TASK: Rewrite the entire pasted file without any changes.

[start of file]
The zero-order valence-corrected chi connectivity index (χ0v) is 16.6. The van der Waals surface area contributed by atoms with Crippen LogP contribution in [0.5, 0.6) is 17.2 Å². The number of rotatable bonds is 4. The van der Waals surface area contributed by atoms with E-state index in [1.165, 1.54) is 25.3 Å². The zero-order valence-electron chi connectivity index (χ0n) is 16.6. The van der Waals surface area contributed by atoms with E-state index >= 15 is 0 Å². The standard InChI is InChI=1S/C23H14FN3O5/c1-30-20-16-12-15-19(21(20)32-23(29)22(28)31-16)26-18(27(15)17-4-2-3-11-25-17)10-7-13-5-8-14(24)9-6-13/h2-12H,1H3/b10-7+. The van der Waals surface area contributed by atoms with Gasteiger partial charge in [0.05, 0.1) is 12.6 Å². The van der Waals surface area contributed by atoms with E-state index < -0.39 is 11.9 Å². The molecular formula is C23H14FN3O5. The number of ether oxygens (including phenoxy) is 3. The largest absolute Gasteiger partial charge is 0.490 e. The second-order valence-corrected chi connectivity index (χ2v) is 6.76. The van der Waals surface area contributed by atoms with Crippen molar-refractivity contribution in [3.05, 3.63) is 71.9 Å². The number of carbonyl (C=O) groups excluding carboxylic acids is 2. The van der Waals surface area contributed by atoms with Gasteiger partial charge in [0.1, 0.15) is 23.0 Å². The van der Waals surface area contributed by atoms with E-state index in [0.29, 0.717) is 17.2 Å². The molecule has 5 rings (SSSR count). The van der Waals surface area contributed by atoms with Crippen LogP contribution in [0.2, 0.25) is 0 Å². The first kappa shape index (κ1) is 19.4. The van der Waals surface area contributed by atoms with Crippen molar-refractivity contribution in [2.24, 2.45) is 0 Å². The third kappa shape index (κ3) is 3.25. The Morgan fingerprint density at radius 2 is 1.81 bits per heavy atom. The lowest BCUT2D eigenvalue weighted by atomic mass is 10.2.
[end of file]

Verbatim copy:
The zero-order valence-corrected chi connectivity index (χ0v) is 16.6. The van der Waals surface area contributed by atoms with Crippen LogP contribution in [0.5, 0.6) is 17.2 Å². The number of rotatable bonds is 4. The van der Waals surface area contributed by atoms with E-state index in [1.165, 1.54) is 25.3 Å². The zero-order valence-electron chi connectivity index (χ0n) is 16.6. The van der Waals surface area contributed by atoms with E-state index >= 15 is 0 Å². The standard InChI is InChI=1S/C23H14FN3O5/c1-30-20-16-12-15-19(21(20)32-23(29)22(28)31-16)26-18(27(15)17-4-2-3-11-25-17)10-7-13-5-8-14(24)9-6-13/h2-12H,1H3/b10-7+. The van der Waals surface area contributed by atoms with Gasteiger partial charge in [0.05, 0.1) is 12.6 Å². The van der Waals surface area contributed by atoms with E-state index < -0.39 is 11.9 Å². The molecular formula is C23H14FN3O5. The number of ether oxygens (including phenoxy) is 3. The largest absolute Gasteiger partial charge is 0.490 e. The second-order valence-corrected chi connectivity index (χ2v) is 6.76. The van der Waals surface area contributed by atoms with Crippen molar-refractivity contribution in [3.05, 3.63) is 71.9 Å². The number of carbonyl (C=O) groups excluding carboxylic acids is 2. The van der Waals surface area contributed by atoms with Gasteiger partial charge in [0.1, 0.15) is 23.0 Å². The van der Waals surface area contributed by atoms with E-state index in [0.29, 0.717) is 17.2 Å². The molecule has 5 rings (SSSR count). The van der Waals surface area contributed by atoms with Crippen LogP contribution in [0.2, 0.25) is 0 Å². The first kappa shape index (κ1) is 19.4. The van der Waals surface area contributed by atoms with Crippen molar-refractivity contribution in [2.24, 2.45) is 0 Å². The third kappa shape index (κ3) is 3.25. The Morgan fingerprint density at radius 2 is 1.81 bits per heavy atom. The lowest BCUT2D eigenvalue weighted by atomic mass is 10.2.